Years ago when I heard Chilean Sea Bass was dwindling away, I quit eating it (yes, that does make me a better person than you). It wasn’t easy due to it being the daily special on every Applebee’s & Cheesecake Factory menu between here and the moon. Yet I have successfully stayed away from that delicious fish for many years now…and so should you. I can make no such promise to the frog. While I will stay away from all frogs that had to buy a transpacific ticket just to get here, frogs that are killed by a good ol’ boy with a frog gigger are still fair game.

In the meantime, should you find yourself with your own dead frog on the end of a sharp homemade weapon, try this recipe for a crunchy treat. There are many gourmet recipes for frog legs, this is not one of them. But it is good eatin’ nonetheless.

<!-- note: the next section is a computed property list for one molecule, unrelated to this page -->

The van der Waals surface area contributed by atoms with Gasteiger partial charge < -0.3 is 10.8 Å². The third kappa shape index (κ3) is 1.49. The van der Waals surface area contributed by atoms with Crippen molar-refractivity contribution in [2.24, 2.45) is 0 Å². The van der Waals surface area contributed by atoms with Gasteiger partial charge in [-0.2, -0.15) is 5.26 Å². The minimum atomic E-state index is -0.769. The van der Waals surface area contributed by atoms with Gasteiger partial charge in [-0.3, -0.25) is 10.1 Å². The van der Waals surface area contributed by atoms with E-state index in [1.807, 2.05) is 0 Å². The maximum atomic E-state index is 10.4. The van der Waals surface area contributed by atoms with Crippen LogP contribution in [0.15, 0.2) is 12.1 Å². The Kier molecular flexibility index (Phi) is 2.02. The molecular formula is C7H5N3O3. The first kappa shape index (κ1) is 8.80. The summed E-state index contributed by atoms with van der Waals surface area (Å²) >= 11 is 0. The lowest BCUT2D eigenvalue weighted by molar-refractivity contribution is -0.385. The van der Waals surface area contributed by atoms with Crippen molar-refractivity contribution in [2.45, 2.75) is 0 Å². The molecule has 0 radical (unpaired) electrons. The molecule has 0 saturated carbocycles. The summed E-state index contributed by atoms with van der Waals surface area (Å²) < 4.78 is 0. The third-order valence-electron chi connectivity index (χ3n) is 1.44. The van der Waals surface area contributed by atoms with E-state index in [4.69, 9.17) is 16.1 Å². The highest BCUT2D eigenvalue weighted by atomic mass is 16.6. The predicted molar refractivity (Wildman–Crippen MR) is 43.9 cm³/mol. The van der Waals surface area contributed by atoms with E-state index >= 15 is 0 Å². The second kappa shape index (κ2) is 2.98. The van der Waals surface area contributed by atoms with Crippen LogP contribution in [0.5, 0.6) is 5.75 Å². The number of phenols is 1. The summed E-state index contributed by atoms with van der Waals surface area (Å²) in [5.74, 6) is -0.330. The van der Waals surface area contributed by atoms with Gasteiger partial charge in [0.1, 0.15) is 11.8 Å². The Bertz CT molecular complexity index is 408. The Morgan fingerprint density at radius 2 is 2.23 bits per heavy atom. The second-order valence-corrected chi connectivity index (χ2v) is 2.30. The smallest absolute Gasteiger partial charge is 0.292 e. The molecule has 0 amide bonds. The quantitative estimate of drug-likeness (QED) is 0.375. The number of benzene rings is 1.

Fried Frog Legs
Serves 4

8 pair frog legs
1 cup veg oil
1/2 cup flour
3 cups buttermilk
1 tsp paprika
1/2 tsp onion powder
1/2 tsp garlic, crushed
1/2 tsp ground cayenne pepper
salt and pepper
1 dash oregano
1 dash rosemary

Frog legs from the store should be already skinned. If using fresh frog, skin legs and parboil for 3 min in one part lemon juice or white vinegar to four parts water before continuing. Cover with buttermilk and garlic in a mixing bowl, refrigerate for 1 hour. Pat dry, season with paprika, onion powder, cayenne and S&P. Add oregano and rosemary to the flour. Heat oil in a skillet. Lightly flour the frog legs and fry until golden brown.